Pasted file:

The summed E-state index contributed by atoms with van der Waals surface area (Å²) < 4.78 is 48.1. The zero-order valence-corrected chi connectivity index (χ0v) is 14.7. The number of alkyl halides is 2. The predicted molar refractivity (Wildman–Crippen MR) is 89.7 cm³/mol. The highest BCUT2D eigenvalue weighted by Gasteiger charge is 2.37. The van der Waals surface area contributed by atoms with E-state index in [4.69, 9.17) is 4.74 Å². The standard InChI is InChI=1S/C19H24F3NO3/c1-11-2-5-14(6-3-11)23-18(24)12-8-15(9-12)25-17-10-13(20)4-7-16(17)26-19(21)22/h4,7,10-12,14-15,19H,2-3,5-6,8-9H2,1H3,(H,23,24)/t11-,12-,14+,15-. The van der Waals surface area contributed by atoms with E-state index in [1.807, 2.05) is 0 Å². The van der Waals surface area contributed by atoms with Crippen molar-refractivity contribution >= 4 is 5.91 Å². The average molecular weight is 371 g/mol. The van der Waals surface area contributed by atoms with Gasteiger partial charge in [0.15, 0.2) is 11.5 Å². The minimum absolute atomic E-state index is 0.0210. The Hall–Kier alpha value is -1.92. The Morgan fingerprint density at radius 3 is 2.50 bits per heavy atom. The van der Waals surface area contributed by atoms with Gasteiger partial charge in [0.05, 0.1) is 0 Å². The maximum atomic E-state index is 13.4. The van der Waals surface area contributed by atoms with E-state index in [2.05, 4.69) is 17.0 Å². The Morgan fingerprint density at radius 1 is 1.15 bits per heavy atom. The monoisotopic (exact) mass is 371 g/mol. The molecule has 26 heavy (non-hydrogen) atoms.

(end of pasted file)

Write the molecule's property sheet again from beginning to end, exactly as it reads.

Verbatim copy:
The summed E-state index contributed by atoms with van der Waals surface area (Å²) < 4.78 is 48.1. The zero-order valence-corrected chi connectivity index (χ0v) is 14.7. The number of alkyl halides is 2. The predicted molar refractivity (Wildman–Crippen MR) is 89.7 cm³/mol. The highest BCUT2D eigenvalue weighted by Gasteiger charge is 2.37. The van der Waals surface area contributed by atoms with E-state index in [4.69, 9.17) is 4.74 Å². The standard InChI is InChI=1S/C19H24F3NO3/c1-11-2-5-14(6-3-11)23-18(24)12-8-15(9-12)25-17-10-13(20)4-7-16(17)26-19(21)22/h4,7,10-12,14-15,19H,2-3,5-6,8-9H2,1H3,(H,23,24)/t11-,12-,14+,15-. The van der Waals surface area contributed by atoms with E-state index in [1.807, 2.05) is 0 Å². The van der Waals surface area contributed by atoms with Crippen molar-refractivity contribution >= 4 is 5.91 Å². The average molecular weight is 371 g/mol. The van der Waals surface area contributed by atoms with Gasteiger partial charge in [0.15, 0.2) is 11.5 Å². The minimum absolute atomic E-state index is 0.0210. The Hall–Kier alpha value is -1.92. The Morgan fingerprint density at radius 3 is 2.50 bits per heavy atom. The van der Waals surface area contributed by atoms with Gasteiger partial charge in [0.05, 0.1) is 0 Å². The maximum atomic E-state index is 13.4. The van der Waals surface area contributed by atoms with E-state index in [2.05, 4.69) is 17.0 Å². The Morgan fingerprint density at radius 1 is 1.15 bits per heavy atom. The monoisotopic (exact) mass is 371 g/mol. The molecule has 26 heavy (non-hydrogen) atoms.